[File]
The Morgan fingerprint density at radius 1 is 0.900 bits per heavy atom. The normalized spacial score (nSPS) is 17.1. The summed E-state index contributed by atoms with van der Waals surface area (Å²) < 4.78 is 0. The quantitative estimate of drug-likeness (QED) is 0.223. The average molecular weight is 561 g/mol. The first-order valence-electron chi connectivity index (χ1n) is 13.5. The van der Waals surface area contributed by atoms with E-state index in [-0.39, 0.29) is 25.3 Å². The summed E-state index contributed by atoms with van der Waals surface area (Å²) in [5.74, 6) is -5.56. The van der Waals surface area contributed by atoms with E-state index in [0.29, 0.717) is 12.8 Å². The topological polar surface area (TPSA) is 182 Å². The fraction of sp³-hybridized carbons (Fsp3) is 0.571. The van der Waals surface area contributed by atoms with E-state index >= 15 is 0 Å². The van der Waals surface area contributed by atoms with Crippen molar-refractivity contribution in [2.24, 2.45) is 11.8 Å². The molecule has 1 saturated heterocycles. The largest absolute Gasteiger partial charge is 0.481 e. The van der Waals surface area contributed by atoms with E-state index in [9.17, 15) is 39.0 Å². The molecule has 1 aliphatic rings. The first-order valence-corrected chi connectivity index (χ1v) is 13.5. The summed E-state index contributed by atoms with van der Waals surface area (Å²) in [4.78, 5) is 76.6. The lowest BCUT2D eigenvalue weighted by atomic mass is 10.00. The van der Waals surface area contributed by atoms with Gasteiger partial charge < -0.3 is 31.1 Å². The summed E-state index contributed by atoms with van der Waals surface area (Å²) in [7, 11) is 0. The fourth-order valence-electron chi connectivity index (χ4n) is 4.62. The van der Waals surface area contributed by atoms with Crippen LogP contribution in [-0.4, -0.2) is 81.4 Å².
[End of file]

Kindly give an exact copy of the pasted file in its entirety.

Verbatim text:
The Morgan fingerprint density at radius 1 is 0.900 bits per heavy atom. The normalized spacial score (nSPS) is 17.1. The summed E-state index contributed by atoms with van der Waals surface area (Å²) < 4.78 is 0. The quantitative estimate of drug-likeness (QED) is 0.223. The average molecular weight is 561 g/mol. The first-order valence-electron chi connectivity index (χ1n) is 13.5. The van der Waals surface area contributed by atoms with E-state index in [-0.39, 0.29) is 25.3 Å². The summed E-state index contributed by atoms with van der Waals surface area (Å²) in [5.74, 6) is -5.56. The van der Waals surface area contributed by atoms with E-state index in [0.29, 0.717) is 12.8 Å². The topological polar surface area (TPSA) is 182 Å². The fraction of sp³-hybridized carbons (Fsp3) is 0.571. The van der Waals surface area contributed by atoms with E-state index >= 15 is 0 Å². The van der Waals surface area contributed by atoms with Crippen molar-refractivity contribution in [2.24, 2.45) is 11.8 Å². The molecule has 1 saturated heterocycles. The largest absolute Gasteiger partial charge is 0.481 e. The van der Waals surface area contributed by atoms with E-state index in [9.17, 15) is 39.0 Å². The molecule has 1 aliphatic rings. The first-order valence-corrected chi connectivity index (χ1v) is 13.5. The summed E-state index contributed by atoms with van der Waals surface area (Å²) in [4.78, 5) is 76.6. The lowest BCUT2D eigenvalue weighted by atomic mass is 10.00. The van der Waals surface area contributed by atoms with Gasteiger partial charge < -0.3 is 31.1 Å². The summed E-state index contributed by atoms with van der Waals surface area (Å²) in [7, 11) is 0. The fourth-order valence-electron chi connectivity index (χ4n) is 4.62. The van der Waals surface area contributed by atoms with Crippen LogP contribution in [-0.4, -0.2) is 81.4 Å².